As start-ups progress through their entrepreneurial route, their priorities will change as their companies mature. As the survey results show, increasing advertising and promotional activities gains importance in the later stages. Start-ups focus more on exploring the business applications of current offerings during the third and fourth stages. In addition, during the growth/expansion stage, their focus shifts from local to overseas markets.
Overall, 58% of respondents expressed the view that obtaining adequate access to capital is the biggest challenge they face. The other major challenges, in descending order, are hiring and retaining talent (41%), overseas expansion (38%), customer scepticism with regard to new products/services (37%), and cost/cash flow control (33%).
Over the various stages of development, start-ups are confronted with different challenges. The top challenge at every start-up stage is access to funding/financing, as capital is required for all types of business functions, including concept development, R&D, prototype building, product testing, business development and market expansion.
Although the majority of them are tech companies, start-ups at the prototype/product testing stage usually need technical staff in order to run experiments and conduct testing. However, once they have reached the growth/expansion stage, these companies may need to hire more business development staff. At this point, human resources management will become a key to the start-ups’ sustainability and continuous growth.
Those start-ups based in Hong Kong may focus on first building a strong base there, but most have a broader vision. During the market launch and growth/expansion stages, the question of expanding business overseas becomes a major challenge. There are numerous hurdles to overcome before a company can break through its national borders and establish a multi-country operation. Factors which must be considered carefully here include cultural and language differences, regulators, trade barriers, currency and infrastructure.
An Interest in Certain Activities
As part of the survey, respondents were asked to rate their interest in a list of activities based on a 5-point scale, where 1 indicated ‘not interested at all’ and 5 indicated ‘extremely interested’.
As noted earlier, start-ups face numerous challenges at different stages, from access to funding to commercialisation and go-to-market. As such, opportunities to meet up with potential customers and/or partners and investors all rated highly, with average scores of more than 4.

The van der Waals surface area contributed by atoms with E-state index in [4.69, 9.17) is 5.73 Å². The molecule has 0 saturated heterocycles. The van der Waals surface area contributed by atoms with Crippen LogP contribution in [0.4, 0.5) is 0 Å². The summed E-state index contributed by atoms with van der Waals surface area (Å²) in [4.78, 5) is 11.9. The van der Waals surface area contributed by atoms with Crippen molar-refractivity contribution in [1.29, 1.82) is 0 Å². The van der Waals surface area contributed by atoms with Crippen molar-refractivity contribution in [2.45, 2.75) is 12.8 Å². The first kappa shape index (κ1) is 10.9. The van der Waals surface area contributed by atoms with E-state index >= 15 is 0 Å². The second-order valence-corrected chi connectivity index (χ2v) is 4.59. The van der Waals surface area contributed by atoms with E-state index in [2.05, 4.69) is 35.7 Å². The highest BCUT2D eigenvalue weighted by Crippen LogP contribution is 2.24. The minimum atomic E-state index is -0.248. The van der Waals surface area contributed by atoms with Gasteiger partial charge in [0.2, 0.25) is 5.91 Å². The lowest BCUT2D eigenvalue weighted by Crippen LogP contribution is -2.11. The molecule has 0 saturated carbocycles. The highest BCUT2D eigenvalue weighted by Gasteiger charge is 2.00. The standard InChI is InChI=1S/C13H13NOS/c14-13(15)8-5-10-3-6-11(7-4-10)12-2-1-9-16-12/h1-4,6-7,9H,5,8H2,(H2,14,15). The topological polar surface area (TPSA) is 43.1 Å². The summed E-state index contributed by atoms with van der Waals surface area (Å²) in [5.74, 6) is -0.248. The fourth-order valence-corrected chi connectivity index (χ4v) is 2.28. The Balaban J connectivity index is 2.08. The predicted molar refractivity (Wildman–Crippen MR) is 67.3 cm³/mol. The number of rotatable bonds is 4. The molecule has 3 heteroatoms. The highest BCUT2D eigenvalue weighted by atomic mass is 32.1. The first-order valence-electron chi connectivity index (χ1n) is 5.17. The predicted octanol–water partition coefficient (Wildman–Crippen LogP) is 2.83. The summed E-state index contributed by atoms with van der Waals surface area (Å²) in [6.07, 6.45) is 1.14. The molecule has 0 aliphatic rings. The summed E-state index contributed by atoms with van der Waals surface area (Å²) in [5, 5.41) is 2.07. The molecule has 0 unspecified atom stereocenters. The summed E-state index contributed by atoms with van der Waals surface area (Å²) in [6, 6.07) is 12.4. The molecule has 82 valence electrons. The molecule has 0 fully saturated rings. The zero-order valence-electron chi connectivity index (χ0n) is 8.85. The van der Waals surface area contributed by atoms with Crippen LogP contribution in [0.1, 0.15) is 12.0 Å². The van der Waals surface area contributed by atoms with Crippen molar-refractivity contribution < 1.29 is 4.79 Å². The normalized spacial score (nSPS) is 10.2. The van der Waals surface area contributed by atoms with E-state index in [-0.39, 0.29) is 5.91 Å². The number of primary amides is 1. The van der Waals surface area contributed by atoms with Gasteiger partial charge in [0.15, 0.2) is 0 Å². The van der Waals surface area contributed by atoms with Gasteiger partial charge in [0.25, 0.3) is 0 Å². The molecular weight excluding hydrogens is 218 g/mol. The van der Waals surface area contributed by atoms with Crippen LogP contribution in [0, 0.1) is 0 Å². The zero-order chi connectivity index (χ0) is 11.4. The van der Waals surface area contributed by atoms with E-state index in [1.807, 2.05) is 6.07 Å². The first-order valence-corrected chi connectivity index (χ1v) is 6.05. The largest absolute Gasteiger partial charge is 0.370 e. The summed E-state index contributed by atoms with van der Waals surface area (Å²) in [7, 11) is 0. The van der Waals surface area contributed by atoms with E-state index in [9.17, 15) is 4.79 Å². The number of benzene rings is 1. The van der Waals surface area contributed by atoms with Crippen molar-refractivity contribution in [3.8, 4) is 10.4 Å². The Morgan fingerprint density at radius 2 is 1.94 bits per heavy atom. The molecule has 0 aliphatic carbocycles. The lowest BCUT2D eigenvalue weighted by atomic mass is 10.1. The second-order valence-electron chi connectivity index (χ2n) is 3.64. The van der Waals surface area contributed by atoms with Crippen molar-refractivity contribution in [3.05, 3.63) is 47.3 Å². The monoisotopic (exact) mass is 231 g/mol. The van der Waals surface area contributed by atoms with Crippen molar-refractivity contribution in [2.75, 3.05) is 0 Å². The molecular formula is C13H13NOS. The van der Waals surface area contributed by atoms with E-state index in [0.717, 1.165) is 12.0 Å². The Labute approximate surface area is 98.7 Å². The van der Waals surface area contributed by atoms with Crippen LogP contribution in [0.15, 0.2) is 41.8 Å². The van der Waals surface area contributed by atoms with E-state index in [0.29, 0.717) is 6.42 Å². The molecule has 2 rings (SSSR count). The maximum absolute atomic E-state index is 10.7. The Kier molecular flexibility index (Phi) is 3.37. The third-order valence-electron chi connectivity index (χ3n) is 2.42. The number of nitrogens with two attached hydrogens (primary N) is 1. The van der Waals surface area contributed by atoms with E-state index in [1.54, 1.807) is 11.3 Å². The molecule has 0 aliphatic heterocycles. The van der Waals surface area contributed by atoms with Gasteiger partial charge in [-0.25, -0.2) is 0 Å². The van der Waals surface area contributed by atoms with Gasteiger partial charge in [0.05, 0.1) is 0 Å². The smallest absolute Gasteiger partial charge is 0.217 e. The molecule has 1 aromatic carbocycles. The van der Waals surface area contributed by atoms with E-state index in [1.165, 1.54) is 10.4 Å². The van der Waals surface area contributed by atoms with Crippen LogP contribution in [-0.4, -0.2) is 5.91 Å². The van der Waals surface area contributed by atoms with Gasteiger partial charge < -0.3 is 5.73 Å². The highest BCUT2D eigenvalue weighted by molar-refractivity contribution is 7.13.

In order to address the challenges of business management, start-ups owners realise that they need to acquire new knowledge and skills in many areas. For instance, they showed a strong interest in seminars on business development and brand management (a score of 3.62), and seminars on market trends and development (3.57).
Most high-impact start-ups do not fall into a conventional category of industry and start-ups’ technologies can apply to multi-fields and sectors. As a result, they tend to be more interested in theme-base (3.98) and start-up focused events (3.84) rather than industry-specific fairs (3.24).
Other activities in which start-ups show a strong interest are pitching (for funding) (3.86), networking with other start-ups (3.78), incubation programmes/accelerators (3.73), mentorship programmes (3.61), and competition (for reputation) (3.5).
 HKTDC Research would like to acknowledge the help extended by Hong Kong Science and Technology Parks Corporation, Cyberport, InvestHK, The Office of the Government Chief Information Office, Hong Kong Baptist University’s Knowledge Transfer Office, The Hong Kong Polytechnic University’s Institute for Entrepreneurship, The Hong Kong University of Science & Technology’s Entrepreneurship Center, The University of Hong Kong’s Technology Transfer Office, The Chinese University of Hong Kong’s Centre for Entrepreneurship, The Hong Kong Federation of Youth Groups, StartupsHK, Cocoon, Campfire, Blueprint, Garage Society and Playground in conducting the surveys.
 According to InvestHK's latest survey on Hong Kong's start-up ecosystem, there were 1,926 start-ups in 2016.